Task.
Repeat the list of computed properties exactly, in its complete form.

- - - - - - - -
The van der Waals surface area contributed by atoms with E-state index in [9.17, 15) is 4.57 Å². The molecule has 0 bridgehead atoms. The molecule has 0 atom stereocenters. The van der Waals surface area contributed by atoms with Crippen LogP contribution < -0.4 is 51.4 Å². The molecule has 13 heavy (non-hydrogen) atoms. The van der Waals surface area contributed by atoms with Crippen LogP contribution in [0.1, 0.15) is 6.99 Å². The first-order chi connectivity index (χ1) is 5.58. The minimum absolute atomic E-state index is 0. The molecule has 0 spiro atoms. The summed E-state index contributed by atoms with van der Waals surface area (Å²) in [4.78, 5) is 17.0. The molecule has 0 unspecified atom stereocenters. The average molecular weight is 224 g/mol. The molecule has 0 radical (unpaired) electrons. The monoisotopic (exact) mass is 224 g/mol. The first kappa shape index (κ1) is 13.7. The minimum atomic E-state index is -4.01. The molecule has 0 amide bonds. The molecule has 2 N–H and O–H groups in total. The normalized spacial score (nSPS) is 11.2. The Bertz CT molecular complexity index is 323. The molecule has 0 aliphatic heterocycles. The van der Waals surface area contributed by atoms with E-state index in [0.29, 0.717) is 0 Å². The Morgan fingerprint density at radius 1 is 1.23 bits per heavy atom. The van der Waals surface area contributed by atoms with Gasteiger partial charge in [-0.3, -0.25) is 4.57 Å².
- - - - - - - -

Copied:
The van der Waals surface area contributed by atoms with E-state index in [9.17, 15) is 4.57 Å². The molecule has 0 bridgehead atoms. The molecule has 0 atom stereocenters. The van der Waals surface area contributed by atoms with Crippen LogP contribution < -0.4 is 51.4 Å². The molecule has 13 heavy (non-hydrogen) atoms. The van der Waals surface area contributed by atoms with Crippen LogP contribution in [0.1, 0.15) is 6.99 Å². The first-order chi connectivity index (χ1) is 5.58. The minimum absolute atomic E-state index is 0. The molecule has 0 spiro atoms. The summed E-state index contributed by atoms with van der Waals surface area (Å²) in [4.78, 5) is 17.0. The molecule has 0 unspecified atom stereocenters. The average molecular weight is 224 g/mol. The molecule has 0 radical (unpaired) electrons. The monoisotopic (exact) mass is 224 g/mol. The first kappa shape index (κ1) is 13.7. The minimum atomic E-state index is -4.01. The molecule has 0 amide bonds. The molecule has 2 N–H and O–H groups in total. The normalized spacial score (nSPS) is 11.2. The Bertz CT molecular complexity index is 323. The molecule has 0 aliphatic heterocycles. The van der Waals surface area contributed by atoms with E-state index in [0.29, 0.717) is 0 Å². The Morgan fingerprint density at radius 1 is 1.23 bits per heavy atom. The van der Waals surface area contributed by atoms with Gasteiger partial charge in [-0.3, -0.25) is 4.57 Å².